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Exercise is an important part of your diabetes management. Your healthcare team will discuss the importance of physical activity for your overall health. Recommendations should be safe, realistic and take diet and medication into consideration. You may be required to test your blood sugar regularly before and after activity when first setting up your plan. This will help determine how activity affects your blood glucose levels so that you can exercise safely. This is especially important if you are taking insulin.
Physical activity can be a powerful tool in preventing or delaying the development and/or progression of diabetes, heart disease, obesity, arthritis, depression and certain types of cancer. The bottom line though, is that the majority of Canadians are not getting enough physical activity on a daily basis.
The benefits to regular physical activity include:
The Canadian Diabetes Association recommends that you aim for 150 minutes of physical activity spread throughout the week (for example, 30 minutes on 5 days of the week). How you fit that in is up to you. Research has shown that exercise can improve blood sugar levels for 12-36 hours after the activity.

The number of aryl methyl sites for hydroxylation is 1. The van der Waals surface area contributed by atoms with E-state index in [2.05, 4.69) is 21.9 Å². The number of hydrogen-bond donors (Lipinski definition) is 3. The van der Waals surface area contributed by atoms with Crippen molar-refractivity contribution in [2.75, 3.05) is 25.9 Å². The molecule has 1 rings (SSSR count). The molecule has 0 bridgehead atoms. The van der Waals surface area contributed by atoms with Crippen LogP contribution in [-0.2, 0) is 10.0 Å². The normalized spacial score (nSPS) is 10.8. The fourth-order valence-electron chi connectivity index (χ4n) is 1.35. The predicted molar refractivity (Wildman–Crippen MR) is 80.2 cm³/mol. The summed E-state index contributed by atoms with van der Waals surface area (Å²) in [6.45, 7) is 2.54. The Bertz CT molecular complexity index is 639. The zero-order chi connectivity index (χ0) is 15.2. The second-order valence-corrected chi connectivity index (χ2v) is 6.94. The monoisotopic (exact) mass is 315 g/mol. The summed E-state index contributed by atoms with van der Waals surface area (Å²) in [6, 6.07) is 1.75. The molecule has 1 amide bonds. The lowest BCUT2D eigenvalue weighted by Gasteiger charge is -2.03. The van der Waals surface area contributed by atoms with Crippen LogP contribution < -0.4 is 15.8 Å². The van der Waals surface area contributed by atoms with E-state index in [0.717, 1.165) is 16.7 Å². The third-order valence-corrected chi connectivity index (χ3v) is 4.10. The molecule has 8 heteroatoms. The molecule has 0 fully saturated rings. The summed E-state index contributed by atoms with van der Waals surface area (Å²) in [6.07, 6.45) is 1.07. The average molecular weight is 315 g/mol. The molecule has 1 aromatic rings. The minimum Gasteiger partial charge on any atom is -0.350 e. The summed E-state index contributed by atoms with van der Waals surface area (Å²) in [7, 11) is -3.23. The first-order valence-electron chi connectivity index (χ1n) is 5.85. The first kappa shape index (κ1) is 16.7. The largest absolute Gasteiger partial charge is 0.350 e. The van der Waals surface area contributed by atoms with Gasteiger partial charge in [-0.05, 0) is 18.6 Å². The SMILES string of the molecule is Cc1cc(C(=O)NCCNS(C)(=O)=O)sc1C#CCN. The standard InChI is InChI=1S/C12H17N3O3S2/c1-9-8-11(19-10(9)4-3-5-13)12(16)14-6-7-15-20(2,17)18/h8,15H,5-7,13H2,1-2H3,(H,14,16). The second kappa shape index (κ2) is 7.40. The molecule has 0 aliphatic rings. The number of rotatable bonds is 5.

If you are taking diabetes medication or insulin, hypoglycemia (low blood glucose), can be a real concern. Speak with your healthcare team before starting a new exercise plan or making changes to your current plan.
Check your blood glucose levels before and after exercise. Learn your own signs and symptoms of low blood glucose. Common signs are trembling, sweating, anxiety, hunger, nausea, confusion, dizziness or blurred vision. Low blood glucose can cause people to lose consciousness, if not treated quickly. If you feel any of these symptoms, stop the activity and test your blood glucose, if you can. If not, to be safe, simply treat it as hypoglycemia and ingest fast acting carbohydrate, such as glucose tablets. If after 15 minutes, you still feel low or your blood glucose is less than 4 mmol/L, take another tablet. Be sure to follow up with your normally scheduled meal or snack to prevent post-exercise low blood glucose.
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